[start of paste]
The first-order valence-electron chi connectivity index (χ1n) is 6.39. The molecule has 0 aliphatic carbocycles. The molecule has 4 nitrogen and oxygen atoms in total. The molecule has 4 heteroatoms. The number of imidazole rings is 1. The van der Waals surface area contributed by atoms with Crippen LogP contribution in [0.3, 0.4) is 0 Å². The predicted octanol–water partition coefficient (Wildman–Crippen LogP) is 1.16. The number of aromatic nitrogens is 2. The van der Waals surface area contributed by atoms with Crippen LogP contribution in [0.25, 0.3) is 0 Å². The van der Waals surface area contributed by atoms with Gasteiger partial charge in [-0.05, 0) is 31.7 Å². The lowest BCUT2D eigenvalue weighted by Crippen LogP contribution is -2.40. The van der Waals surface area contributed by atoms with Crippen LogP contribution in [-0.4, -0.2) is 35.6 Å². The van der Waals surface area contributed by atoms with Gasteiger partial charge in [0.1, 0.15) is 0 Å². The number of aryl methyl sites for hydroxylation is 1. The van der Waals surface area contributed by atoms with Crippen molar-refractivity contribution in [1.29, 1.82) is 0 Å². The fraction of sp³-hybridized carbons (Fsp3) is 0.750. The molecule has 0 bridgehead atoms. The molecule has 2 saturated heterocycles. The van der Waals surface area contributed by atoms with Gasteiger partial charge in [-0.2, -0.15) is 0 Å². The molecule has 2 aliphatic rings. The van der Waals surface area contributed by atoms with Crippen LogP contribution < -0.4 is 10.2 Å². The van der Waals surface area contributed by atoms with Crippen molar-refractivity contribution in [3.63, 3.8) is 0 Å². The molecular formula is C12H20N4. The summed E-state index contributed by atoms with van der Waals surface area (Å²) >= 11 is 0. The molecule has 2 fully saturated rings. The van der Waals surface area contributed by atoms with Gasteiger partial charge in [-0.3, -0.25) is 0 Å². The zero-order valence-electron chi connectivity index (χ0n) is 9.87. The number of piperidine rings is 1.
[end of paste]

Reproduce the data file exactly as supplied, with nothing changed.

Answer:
The first-order valence-electron chi connectivity index (χ1n) is 6.39. The molecule has 0 aliphatic carbocycles. The molecule has 4 nitrogen and oxygen atoms in total. The molecule has 4 heteroatoms. The number of imidazole rings is 1. The van der Waals surface area contributed by atoms with Crippen LogP contribution in [0.3, 0.4) is 0 Å². The predicted octanol–water partition coefficient (Wildman–Crippen LogP) is 1.16. The number of aromatic nitrogens is 2. The van der Waals surface area contributed by atoms with Crippen LogP contribution in [0.25, 0.3) is 0 Å². The van der Waals surface area contributed by atoms with Gasteiger partial charge in [-0.05, 0) is 31.7 Å². The lowest BCUT2D eigenvalue weighted by Crippen LogP contribution is -2.40. The van der Waals surface area contributed by atoms with Crippen LogP contribution in [-0.4, -0.2) is 35.6 Å². The van der Waals surface area contributed by atoms with Gasteiger partial charge in [0.1, 0.15) is 0 Å². The number of aryl methyl sites for hydroxylation is 1. The van der Waals surface area contributed by atoms with Crippen molar-refractivity contribution in [1.29, 1.82) is 0 Å². The fraction of sp³-hybridized carbons (Fsp3) is 0.750. The molecule has 0 bridgehead atoms. The molecule has 2 saturated heterocycles. The van der Waals surface area contributed by atoms with Gasteiger partial charge in [-0.2, -0.15) is 0 Å². The molecule has 2 aliphatic rings. The van der Waals surface area contributed by atoms with Crippen LogP contribution < -0.4 is 10.2 Å². The van der Waals surface area contributed by atoms with Crippen molar-refractivity contribution in [3.63, 3.8) is 0 Å². The molecular formula is C12H20N4. The summed E-state index contributed by atoms with van der Waals surface area (Å²) >= 11 is 0. The molecule has 2 fully saturated rings. The van der Waals surface area contributed by atoms with Gasteiger partial charge in [-0.3, -0.25) is 0 Å². The zero-order valence-electron chi connectivity index (χ0n) is 9.87. The number of piperidine rings is 1.